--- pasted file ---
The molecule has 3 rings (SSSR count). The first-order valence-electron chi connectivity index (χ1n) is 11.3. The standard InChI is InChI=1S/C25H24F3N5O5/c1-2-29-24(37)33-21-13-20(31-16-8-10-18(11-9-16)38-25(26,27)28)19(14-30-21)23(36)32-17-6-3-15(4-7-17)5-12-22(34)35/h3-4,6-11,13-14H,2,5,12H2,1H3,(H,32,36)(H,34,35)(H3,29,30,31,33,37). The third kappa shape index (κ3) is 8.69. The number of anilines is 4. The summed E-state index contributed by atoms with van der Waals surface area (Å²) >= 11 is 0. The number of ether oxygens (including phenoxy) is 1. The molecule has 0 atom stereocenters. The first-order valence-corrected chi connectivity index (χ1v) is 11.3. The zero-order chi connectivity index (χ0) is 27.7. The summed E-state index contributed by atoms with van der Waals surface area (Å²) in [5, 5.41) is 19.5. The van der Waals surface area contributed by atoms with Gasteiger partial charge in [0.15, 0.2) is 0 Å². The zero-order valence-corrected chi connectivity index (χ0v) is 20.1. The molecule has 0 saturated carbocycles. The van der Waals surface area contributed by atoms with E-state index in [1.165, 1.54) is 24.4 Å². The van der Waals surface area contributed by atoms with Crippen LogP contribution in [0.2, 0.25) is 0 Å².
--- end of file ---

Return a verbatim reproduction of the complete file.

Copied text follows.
The molecule has 3 rings (SSSR count). The first-order valence-electron chi connectivity index (χ1n) is 11.3. The standard InChI is InChI=1S/C25H24F3N5O5/c1-2-29-24(37)33-21-13-20(31-16-8-10-18(11-9-16)38-25(26,27)28)19(14-30-21)23(36)32-17-6-3-15(4-7-17)5-12-22(34)35/h3-4,6-11,13-14H,2,5,12H2,1H3,(H,32,36)(H,34,35)(H3,29,30,31,33,37). The third kappa shape index (κ3) is 8.69. The number of anilines is 4. The summed E-state index contributed by atoms with van der Waals surface area (Å²) >= 11 is 0. The number of ether oxygens (including phenoxy) is 1. The molecule has 0 atom stereocenters. The first-order valence-corrected chi connectivity index (χ1v) is 11.3. The zero-order chi connectivity index (χ0) is 27.7. The summed E-state index contributed by atoms with van der Waals surface area (Å²) in [5, 5.41) is 19.5. The van der Waals surface area contributed by atoms with Gasteiger partial charge in [0.15, 0.2) is 0 Å². The zero-order valence-corrected chi connectivity index (χ0v) is 20.1. The molecule has 0 saturated carbocycles. The van der Waals surface area contributed by atoms with E-state index in [1.165, 1.54) is 24.4 Å². The van der Waals surface area contributed by atoms with Crippen LogP contribution in [0.2, 0.25) is 0 Å².